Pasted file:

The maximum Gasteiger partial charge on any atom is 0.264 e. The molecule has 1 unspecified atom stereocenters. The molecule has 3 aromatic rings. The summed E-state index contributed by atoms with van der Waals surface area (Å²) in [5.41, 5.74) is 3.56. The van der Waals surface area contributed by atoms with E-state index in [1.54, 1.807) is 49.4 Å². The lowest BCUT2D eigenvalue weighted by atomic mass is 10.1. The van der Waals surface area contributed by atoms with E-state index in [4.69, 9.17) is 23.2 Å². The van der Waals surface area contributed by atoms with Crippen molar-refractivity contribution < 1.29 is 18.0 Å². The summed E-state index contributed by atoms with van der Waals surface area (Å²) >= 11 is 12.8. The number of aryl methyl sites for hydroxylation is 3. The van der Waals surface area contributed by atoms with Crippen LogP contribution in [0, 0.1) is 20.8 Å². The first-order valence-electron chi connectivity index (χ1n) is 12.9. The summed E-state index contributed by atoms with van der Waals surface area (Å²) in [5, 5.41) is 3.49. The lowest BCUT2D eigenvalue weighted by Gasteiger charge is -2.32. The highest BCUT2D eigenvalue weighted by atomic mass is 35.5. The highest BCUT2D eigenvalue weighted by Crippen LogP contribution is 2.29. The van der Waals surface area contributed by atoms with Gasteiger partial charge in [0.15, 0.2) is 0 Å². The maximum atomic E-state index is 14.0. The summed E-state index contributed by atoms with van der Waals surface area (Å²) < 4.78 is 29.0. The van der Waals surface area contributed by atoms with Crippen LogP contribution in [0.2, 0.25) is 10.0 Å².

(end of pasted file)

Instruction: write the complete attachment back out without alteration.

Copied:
The maximum Gasteiger partial charge on any atom is 0.264 e. The molecule has 1 unspecified atom stereocenters. The molecule has 3 aromatic rings. The summed E-state index contributed by atoms with van der Waals surface area (Å²) in [5.41, 5.74) is 3.56. The van der Waals surface area contributed by atoms with E-state index in [1.54, 1.807) is 49.4 Å². The lowest BCUT2D eigenvalue weighted by atomic mass is 10.1. The van der Waals surface area contributed by atoms with E-state index in [4.69, 9.17) is 23.2 Å². The van der Waals surface area contributed by atoms with Crippen molar-refractivity contribution < 1.29 is 18.0 Å². The summed E-state index contributed by atoms with van der Waals surface area (Å²) >= 11 is 12.8. The number of aryl methyl sites for hydroxylation is 3. The van der Waals surface area contributed by atoms with Crippen LogP contribution in [0, 0.1) is 20.8 Å². The first-order valence-electron chi connectivity index (χ1n) is 12.9. The summed E-state index contributed by atoms with van der Waals surface area (Å²) in [5, 5.41) is 3.49. The lowest BCUT2D eigenvalue weighted by Gasteiger charge is -2.32. The highest BCUT2D eigenvalue weighted by atomic mass is 35.5. The highest BCUT2D eigenvalue weighted by Crippen LogP contribution is 2.29. The van der Waals surface area contributed by atoms with Gasteiger partial charge in [0.15, 0.2) is 0 Å². The maximum atomic E-state index is 14.0. The summed E-state index contributed by atoms with van der Waals surface area (Å²) < 4.78 is 29.0. The van der Waals surface area contributed by atoms with Crippen LogP contribution in [0.2, 0.25) is 10.0 Å².